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Teen Stalker Sentenced To Year In Jail Made Several Attacks On Girl He Blamed For Thwarting Romance

An 18-year-old Kettle Falls High School senior has been sentenced to a year in jail for potentially lethal attacks he made after stalking a 15-year-old girl for months.

Aaron King allegedly attempted to kill another girl, whom he blamed for thwarting his obsessive six-month effort to woo the 15-year-old.

The girl, who asked not to be identified, said King chased her, took pictures of her while she wasn’t looking, slept with one of her T-shirts and threatened to kill himself if he wouldn’t date her. When a shower of presents failed, he resorted to obscene notes and crude remarks, she said.

Eventually, King became convinced that the girl’s friend, Susan Bradley, had persuaded the girl not to date him. So he launched a campaign of violence against Bradley and her family that included bombs, bullets and sabotage.

Stevens County Deputy Prosecutor David Soukup said King started by asking other teenagers to kill Bradley or to give him a gun. King attempted unsuccessfully to bomb the Bradley family’s car. He cut the car’s brake line with a hacksaw, and he fired shots into the car while it was parked next to the home, Soukup charged.

King accepted a plea bargain last week in which he didn’t admit to all the crimes he is accused of, but acknowledged there was enough evidence to convict him.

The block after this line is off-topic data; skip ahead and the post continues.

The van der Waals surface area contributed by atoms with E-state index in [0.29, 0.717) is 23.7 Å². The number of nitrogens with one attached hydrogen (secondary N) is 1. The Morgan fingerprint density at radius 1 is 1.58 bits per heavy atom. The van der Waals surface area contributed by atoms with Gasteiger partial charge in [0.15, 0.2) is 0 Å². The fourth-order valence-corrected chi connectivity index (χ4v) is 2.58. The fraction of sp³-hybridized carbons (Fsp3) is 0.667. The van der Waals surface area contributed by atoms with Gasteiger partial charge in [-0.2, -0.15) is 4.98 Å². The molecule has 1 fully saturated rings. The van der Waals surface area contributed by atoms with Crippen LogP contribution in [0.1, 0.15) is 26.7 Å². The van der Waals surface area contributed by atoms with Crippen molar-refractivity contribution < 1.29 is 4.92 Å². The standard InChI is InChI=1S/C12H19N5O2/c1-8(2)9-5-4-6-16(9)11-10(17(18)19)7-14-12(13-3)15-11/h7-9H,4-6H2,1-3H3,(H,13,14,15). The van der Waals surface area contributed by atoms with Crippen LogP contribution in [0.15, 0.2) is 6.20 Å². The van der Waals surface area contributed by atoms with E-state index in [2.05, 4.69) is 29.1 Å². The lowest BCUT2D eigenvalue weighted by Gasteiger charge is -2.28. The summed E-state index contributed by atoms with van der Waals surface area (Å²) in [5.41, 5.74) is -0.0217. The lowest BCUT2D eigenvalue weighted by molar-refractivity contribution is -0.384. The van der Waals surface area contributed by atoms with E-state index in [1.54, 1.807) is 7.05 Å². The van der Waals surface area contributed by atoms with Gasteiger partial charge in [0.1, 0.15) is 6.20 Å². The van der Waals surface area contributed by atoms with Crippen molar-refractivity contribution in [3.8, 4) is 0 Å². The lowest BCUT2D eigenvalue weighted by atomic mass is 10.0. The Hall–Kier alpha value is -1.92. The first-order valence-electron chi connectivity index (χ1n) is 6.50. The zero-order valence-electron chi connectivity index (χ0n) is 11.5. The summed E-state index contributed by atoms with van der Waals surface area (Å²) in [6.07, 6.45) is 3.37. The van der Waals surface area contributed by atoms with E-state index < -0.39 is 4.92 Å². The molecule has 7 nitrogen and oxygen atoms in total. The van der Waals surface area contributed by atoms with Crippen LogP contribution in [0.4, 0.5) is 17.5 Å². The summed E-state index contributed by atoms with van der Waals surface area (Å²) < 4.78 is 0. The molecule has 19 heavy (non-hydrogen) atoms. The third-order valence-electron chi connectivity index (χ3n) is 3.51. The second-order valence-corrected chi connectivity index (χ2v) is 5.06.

Superior Court Judge Larry Kristianson called King’s conduct “very scary” and added three months to the nine-month sentence recommended in the plea agreement.

The jail time was for one count of attempted first-degree arson and one count of second-degree assault.

The attempted-arson charge resulted from King’s plan to place a bomb in the Bradley family car’s fuel tank, timed to go off when Bradley would be in the vehicle. Soukup said other teenagers would have testified that King blamed a locking gasoline cap for foiling the plot.

Soukup said the second-degree assault conviction resulted from King’s use of a hacksaw to cut the brake line of the Bradley car. Bradley’s mother, Melissa, discovered she had no brakes before leaving her driveway on Dec. 2.

King also admitted firing six shots into the car about a week later. He was convicted of one count of third-degree malicious mischief for shooting the car, and of another count for slashing the tires of a Kettle Falls police officer who gave him a traffic ticket.

Kristianson suspended a one-year sentence for the two misdemeanor malicious mischief charges on condition that King complete psychological and drug or alcohol treatment after he gets out of jail. King was given credit for time already served, and is to be released Aug. 29.

Soukup said if the case had gone to trial, King also would have been charged with shooting the Bradley family dog. King didn’t admit shooting the dog, but agreed to pay restitution for the veterinary bill. The dog survived.

A hearing is scheduled April 29 to determine other restitution. Soukup said most of King’s remaining financial responsibility is for a Colville building that was damaged when the brakeless Bradley car rolled into it. The accident occurred when the car was towed for repairs.

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